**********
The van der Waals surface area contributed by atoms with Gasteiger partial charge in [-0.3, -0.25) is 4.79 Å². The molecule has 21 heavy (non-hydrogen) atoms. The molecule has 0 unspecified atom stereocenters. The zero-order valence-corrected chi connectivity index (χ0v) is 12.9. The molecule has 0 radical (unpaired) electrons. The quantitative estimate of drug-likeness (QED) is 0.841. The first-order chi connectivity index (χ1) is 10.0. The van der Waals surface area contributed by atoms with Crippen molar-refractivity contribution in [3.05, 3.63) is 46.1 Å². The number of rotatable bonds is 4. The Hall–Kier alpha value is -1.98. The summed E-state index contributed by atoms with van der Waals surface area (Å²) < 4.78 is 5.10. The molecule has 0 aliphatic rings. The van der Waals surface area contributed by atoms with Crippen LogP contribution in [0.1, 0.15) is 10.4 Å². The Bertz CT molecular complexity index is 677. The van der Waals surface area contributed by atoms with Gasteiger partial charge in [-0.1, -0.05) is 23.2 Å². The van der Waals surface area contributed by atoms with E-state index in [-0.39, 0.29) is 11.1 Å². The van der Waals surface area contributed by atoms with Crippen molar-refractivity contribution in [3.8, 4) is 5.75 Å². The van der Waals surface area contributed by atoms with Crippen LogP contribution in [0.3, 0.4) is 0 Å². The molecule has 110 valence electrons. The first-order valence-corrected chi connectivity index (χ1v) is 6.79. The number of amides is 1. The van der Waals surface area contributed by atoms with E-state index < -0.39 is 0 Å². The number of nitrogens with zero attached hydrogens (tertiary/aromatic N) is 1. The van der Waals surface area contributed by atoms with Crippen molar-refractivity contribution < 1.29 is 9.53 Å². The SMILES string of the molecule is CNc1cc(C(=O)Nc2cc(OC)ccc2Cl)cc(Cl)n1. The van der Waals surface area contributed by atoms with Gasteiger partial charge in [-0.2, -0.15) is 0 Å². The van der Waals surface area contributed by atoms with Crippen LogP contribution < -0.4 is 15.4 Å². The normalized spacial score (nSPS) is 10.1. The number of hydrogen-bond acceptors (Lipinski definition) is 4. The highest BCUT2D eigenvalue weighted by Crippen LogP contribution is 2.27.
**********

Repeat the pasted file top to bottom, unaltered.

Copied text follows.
The van der Waals surface area contributed by atoms with Gasteiger partial charge in [-0.3, -0.25) is 4.79 Å². The molecule has 21 heavy (non-hydrogen) atoms. The molecule has 0 unspecified atom stereocenters. The zero-order valence-corrected chi connectivity index (χ0v) is 12.9. The molecule has 0 radical (unpaired) electrons. The quantitative estimate of drug-likeness (QED) is 0.841. The first-order chi connectivity index (χ1) is 10.0. The van der Waals surface area contributed by atoms with Crippen molar-refractivity contribution in [3.05, 3.63) is 46.1 Å². The number of rotatable bonds is 4. The Hall–Kier alpha value is -1.98. The summed E-state index contributed by atoms with van der Waals surface area (Å²) < 4.78 is 5.10. The molecule has 0 aliphatic rings. The van der Waals surface area contributed by atoms with Crippen LogP contribution in [0.1, 0.15) is 10.4 Å². The Bertz CT molecular complexity index is 677. The van der Waals surface area contributed by atoms with Gasteiger partial charge in [-0.1, -0.05) is 23.2 Å². The van der Waals surface area contributed by atoms with E-state index in [-0.39, 0.29) is 11.1 Å². The van der Waals surface area contributed by atoms with Crippen molar-refractivity contribution in [3.8, 4) is 5.75 Å². The van der Waals surface area contributed by atoms with Crippen LogP contribution in [0.3, 0.4) is 0 Å². The molecule has 110 valence electrons. The first-order valence-corrected chi connectivity index (χ1v) is 6.79. The number of amides is 1. The van der Waals surface area contributed by atoms with E-state index < -0.39 is 0 Å². The number of nitrogens with zero attached hydrogens (tertiary/aromatic N) is 1. The van der Waals surface area contributed by atoms with Crippen molar-refractivity contribution < 1.29 is 9.53 Å². The SMILES string of the molecule is CNc1cc(C(=O)Nc2cc(OC)ccc2Cl)cc(Cl)n1. The van der Waals surface area contributed by atoms with Gasteiger partial charge in [-0.2, -0.15) is 0 Å². The van der Waals surface area contributed by atoms with Crippen LogP contribution < -0.4 is 15.4 Å². The normalized spacial score (nSPS) is 10.1. The number of hydrogen-bond acceptors (Lipinski definition) is 4. The highest BCUT2D eigenvalue weighted by Crippen LogP contribution is 2.27.